How Cymbals Impact a Drum Kit
When you get a drum kit, you get drums, cymbals, and sometimes various other percussion instruments like the cowbell, wood blocks, chimes, or tambourines. The set is set up in a way that a single drummer can play them all without the help of anyone else. When you look at a typical cymbal, you will notice a bell, a bow, and an edge or rim.
Cymbals are the most common non-drum percussion instrument. The cymbals produced today to done sound a definite note, however the small cup shaped cymbals which resemble those of ancient times do have a particular pitch. Cymbals are a metal instrument constructed out of various alloys.
Not only do you hear cymbals in rock and roll music. They are also common parts of modern orchestras, military bands, concert bands, marching bands, and a variety of other bands. Even though cymbals became a part of drum kits later then many of the other non-drum percussion instrument mentioned above, you can usually find even a basic drum kit equipped with either a suspended cymbal or a pair of hi-hat cymbals. You can’t beat the role a cymbal plays in a drum kit.
Two large, concave brass plate usually make up the typical cymbal. Many times cymbals come with leather hand straps. They are designed in a way that when they are hit together, it is not the interior that touches, but the outside edges. While cymbals go untuned, they are used in a variety of ways to produce a large variety of sounds.
You can find cymbals in a variety of sizes and shapes. You can find them small enough to simply play them with your fingers. If you have a cymbal suspended on a string or a stand, you can use a mallet or a drumstick to strike it.
How you plan on using your cymbal as a part of your drum kit will determine what role your cymbals will play. You can find a variety of cymbals in today’s musical world, including: orchestral cymbals, crash cymbals, suspended cymbals, and ancient cymbals.
Let’s first look at orchestral cymbals.
When cymbals are included in a drum kit they are usually used to make odd and surprising sound effects or to add a bit of military color. The penetrating sound made by cymbals can have a dramatic impact in conjunction with an orchestra playing fortissimo. Cymbals are usually used to denote frenzy, fury, or bacchanalian revels.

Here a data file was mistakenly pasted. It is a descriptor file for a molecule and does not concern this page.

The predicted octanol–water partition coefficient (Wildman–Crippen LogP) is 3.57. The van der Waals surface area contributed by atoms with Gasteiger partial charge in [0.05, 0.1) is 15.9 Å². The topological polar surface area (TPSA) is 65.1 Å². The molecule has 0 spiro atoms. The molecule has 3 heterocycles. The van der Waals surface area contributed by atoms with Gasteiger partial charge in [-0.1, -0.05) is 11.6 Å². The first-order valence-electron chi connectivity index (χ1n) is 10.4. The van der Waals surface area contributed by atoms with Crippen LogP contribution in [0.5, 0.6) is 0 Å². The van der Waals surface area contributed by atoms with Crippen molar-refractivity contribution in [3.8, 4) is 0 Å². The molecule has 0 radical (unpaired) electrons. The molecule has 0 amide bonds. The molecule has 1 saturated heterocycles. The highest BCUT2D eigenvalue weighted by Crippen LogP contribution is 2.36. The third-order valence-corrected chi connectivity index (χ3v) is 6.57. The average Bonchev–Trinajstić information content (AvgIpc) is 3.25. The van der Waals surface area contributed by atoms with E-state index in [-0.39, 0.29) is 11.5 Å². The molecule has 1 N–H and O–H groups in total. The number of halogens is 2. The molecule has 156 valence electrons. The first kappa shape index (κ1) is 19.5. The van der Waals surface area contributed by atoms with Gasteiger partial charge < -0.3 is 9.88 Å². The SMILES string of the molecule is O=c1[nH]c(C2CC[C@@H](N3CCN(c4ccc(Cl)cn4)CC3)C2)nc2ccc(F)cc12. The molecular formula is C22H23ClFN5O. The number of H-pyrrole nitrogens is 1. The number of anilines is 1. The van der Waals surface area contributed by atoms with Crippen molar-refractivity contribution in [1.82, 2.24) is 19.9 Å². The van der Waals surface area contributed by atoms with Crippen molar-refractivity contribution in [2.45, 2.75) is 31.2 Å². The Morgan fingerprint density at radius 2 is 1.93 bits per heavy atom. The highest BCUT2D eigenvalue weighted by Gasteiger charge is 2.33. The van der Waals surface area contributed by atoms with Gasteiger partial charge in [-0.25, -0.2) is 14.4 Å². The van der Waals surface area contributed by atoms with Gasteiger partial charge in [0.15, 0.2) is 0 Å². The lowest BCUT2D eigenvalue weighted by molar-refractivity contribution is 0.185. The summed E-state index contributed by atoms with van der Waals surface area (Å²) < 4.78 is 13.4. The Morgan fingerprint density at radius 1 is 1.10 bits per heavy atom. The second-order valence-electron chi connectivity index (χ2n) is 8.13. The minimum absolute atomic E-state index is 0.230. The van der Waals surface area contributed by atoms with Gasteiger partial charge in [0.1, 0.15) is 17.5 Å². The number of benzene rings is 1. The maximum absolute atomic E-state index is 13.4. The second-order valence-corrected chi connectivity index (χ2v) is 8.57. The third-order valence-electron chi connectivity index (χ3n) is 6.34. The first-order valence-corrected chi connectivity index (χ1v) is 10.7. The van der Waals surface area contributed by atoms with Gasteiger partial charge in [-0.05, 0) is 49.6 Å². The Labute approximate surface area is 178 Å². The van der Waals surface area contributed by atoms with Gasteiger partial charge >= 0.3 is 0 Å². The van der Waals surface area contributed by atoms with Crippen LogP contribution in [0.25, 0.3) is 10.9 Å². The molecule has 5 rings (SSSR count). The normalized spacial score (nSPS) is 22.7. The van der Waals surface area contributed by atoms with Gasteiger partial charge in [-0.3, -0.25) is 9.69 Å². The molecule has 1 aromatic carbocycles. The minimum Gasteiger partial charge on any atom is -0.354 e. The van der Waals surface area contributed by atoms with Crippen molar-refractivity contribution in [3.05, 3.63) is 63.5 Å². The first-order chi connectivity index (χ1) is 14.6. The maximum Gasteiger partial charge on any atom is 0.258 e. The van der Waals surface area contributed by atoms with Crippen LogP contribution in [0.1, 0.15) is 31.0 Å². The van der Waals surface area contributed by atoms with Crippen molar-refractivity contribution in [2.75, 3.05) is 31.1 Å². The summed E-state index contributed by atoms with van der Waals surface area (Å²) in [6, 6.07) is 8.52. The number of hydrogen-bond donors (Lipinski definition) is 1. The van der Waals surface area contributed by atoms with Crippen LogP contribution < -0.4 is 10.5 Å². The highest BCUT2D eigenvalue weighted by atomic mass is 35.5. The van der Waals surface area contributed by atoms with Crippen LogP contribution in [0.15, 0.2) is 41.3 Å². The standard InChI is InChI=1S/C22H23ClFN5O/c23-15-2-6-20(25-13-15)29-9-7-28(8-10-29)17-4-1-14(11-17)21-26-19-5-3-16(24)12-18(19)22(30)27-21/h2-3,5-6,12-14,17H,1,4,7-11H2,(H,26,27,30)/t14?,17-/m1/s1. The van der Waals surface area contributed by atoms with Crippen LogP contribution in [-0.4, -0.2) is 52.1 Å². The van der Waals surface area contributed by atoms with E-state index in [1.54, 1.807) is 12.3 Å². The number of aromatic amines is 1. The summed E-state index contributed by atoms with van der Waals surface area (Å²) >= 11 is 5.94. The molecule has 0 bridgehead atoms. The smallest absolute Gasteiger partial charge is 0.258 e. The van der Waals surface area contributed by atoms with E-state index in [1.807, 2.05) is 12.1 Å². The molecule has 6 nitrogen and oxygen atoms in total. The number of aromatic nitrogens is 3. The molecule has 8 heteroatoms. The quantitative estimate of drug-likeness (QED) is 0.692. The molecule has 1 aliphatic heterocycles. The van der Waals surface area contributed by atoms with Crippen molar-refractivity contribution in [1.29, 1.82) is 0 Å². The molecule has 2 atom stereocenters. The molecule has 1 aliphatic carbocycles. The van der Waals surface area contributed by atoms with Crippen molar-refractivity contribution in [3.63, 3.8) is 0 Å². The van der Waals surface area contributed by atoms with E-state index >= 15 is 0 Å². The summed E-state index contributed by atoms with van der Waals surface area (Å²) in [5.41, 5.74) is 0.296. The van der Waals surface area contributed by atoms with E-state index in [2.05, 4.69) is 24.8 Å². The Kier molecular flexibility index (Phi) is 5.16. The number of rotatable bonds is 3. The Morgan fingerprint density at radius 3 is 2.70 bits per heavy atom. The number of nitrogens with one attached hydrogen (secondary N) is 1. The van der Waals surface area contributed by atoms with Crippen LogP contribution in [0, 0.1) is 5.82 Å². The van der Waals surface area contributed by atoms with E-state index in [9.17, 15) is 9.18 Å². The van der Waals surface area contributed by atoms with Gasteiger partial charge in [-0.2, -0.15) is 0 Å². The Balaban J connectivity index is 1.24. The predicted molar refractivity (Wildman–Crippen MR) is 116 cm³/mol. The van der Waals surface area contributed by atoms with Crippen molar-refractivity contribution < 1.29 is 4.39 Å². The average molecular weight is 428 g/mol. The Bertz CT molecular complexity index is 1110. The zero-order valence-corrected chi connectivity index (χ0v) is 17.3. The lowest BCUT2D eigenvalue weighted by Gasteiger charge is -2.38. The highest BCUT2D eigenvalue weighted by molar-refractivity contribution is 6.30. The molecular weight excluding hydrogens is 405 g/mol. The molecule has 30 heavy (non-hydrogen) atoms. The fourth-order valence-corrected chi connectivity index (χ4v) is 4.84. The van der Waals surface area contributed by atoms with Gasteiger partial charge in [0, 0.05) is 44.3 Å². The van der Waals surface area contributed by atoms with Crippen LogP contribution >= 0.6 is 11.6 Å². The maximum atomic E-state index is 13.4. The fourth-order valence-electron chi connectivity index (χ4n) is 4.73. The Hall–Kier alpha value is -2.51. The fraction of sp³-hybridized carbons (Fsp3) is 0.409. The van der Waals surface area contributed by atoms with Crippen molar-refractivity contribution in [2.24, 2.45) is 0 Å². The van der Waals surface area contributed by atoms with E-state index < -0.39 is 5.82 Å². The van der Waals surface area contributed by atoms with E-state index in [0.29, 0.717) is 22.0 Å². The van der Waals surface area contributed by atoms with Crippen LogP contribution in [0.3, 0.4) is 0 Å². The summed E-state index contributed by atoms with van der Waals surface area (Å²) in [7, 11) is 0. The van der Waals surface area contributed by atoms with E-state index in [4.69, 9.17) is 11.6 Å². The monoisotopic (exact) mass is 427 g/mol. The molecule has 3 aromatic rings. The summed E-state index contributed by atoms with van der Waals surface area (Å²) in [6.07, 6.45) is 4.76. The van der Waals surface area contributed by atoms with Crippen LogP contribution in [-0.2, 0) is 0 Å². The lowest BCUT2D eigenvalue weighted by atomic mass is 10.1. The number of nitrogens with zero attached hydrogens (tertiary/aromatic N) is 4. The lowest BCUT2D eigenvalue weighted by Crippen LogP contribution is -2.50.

Now let’s look at crash cymbals.
Many times cymbals that are included in a drum kit are played along with the bass drum in an identical rhythm. In older music, there are times when the composer wrote the music so that this pair of instruments were the only percussion playing. If the bass drum was to stay silent they wrote the musing as senza piatti or piatti soli (which is Italian for without cymbals or cymbals only).
However, in modern music cymbals are meant to have a parts designed specifically for them. When the two parts are played loudly, it will emphasize a note because playing the two instruments together produce a very low and a very high frequency. This produces a rewarding crash-bang-wallop.
Let’s look at the suspended cymbal.
When a suspended cymbal is used as part of a drum kit, it can produce a variety of sounds. If the cymbal is struck hard, it will create a bright and slicing tone. If struck lightly and played quietly, it can make a creepy clear windy sound. You can go from almost inaudible sounds to an tremendous climax if you use a tremolo or a roll. In order to preform this, you need to play the cymbal using a couple of mallets. The mallets need to swap and strike on other sides of the cymbal.
Finally, let’s discus ancient cymbals.
When ancient cymbals are used as part of a drum kit, the effect is dignified. Using these cymbals is very rare in modern music. The quality the produce is completely different from other cymbal styles. The sound resembles that of hand bells or of a keyed harmonica.